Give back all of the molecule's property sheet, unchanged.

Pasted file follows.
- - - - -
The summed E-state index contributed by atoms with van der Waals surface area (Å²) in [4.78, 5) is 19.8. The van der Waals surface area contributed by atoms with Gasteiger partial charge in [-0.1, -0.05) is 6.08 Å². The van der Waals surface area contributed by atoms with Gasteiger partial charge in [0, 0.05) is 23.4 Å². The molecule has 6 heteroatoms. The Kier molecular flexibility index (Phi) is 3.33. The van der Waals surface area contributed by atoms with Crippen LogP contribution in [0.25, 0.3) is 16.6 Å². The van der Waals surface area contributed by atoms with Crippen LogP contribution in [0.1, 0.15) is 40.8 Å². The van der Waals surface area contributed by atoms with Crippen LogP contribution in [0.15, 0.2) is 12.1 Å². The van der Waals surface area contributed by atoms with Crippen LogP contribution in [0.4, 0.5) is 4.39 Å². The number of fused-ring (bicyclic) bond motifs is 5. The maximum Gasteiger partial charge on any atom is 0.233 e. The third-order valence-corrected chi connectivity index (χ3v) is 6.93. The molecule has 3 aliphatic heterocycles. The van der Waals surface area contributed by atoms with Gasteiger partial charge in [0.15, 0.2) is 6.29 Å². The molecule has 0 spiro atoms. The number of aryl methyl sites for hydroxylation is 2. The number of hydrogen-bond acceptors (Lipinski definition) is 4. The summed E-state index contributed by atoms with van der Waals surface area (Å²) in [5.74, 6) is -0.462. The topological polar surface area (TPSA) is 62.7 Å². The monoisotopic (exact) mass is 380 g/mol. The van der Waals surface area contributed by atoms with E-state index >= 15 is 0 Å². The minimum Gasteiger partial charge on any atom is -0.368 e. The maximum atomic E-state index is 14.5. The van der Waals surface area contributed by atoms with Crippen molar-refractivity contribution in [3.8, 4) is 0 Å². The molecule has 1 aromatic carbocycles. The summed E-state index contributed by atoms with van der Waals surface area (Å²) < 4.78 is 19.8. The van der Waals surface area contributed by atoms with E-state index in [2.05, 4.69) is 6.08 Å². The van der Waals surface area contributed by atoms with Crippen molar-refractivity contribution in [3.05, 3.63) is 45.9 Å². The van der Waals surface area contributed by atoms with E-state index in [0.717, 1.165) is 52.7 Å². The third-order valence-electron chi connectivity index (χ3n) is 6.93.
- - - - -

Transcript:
The summed E-state index contributed by atoms with van der Waals surface area (Å²) in [4.78, 5) is 19.8. The van der Waals surface area contributed by atoms with Gasteiger partial charge in [-0.1, -0.05) is 6.08 Å². The van der Waals surface area contributed by atoms with Gasteiger partial charge in [0, 0.05) is 23.4 Å². The molecule has 6 heteroatoms. The Kier molecular flexibility index (Phi) is 3.33. The van der Waals surface area contributed by atoms with Crippen LogP contribution in [0.25, 0.3) is 16.6 Å². The van der Waals surface area contributed by atoms with Crippen LogP contribution in [0.1, 0.15) is 40.8 Å². The van der Waals surface area contributed by atoms with Crippen LogP contribution in [0.15, 0.2) is 12.1 Å². The van der Waals surface area contributed by atoms with Crippen LogP contribution in [0.4, 0.5) is 4.39 Å². The number of fused-ring (bicyclic) bond motifs is 5. The maximum Gasteiger partial charge on any atom is 0.233 e. The third-order valence-corrected chi connectivity index (χ3v) is 6.93. The molecule has 3 aliphatic heterocycles. The van der Waals surface area contributed by atoms with Gasteiger partial charge in [0.15, 0.2) is 6.29 Å². The molecule has 0 spiro atoms. The number of aryl methyl sites for hydroxylation is 2. The number of hydrogen-bond acceptors (Lipinski definition) is 4. The summed E-state index contributed by atoms with van der Waals surface area (Å²) in [5.74, 6) is -0.462. The topological polar surface area (TPSA) is 62.7 Å². The monoisotopic (exact) mass is 380 g/mol. The van der Waals surface area contributed by atoms with E-state index >= 15 is 0 Å². The minimum Gasteiger partial charge on any atom is -0.368 e. The maximum atomic E-state index is 14.5. The van der Waals surface area contributed by atoms with Crippen molar-refractivity contribution in [3.8, 4) is 0 Å². The molecule has 1 aromatic carbocycles. The summed E-state index contributed by atoms with van der Waals surface area (Å²) < 4.78 is 19.8. The van der Waals surface area contributed by atoms with E-state index in [2.05, 4.69) is 6.08 Å². The van der Waals surface area contributed by atoms with Crippen molar-refractivity contribution in [3.05, 3.63) is 45.9 Å². The van der Waals surface area contributed by atoms with E-state index in [0.717, 1.165) is 52.7 Å². The third-order valence-electron chi connectivity index (χ3n) is 6.93.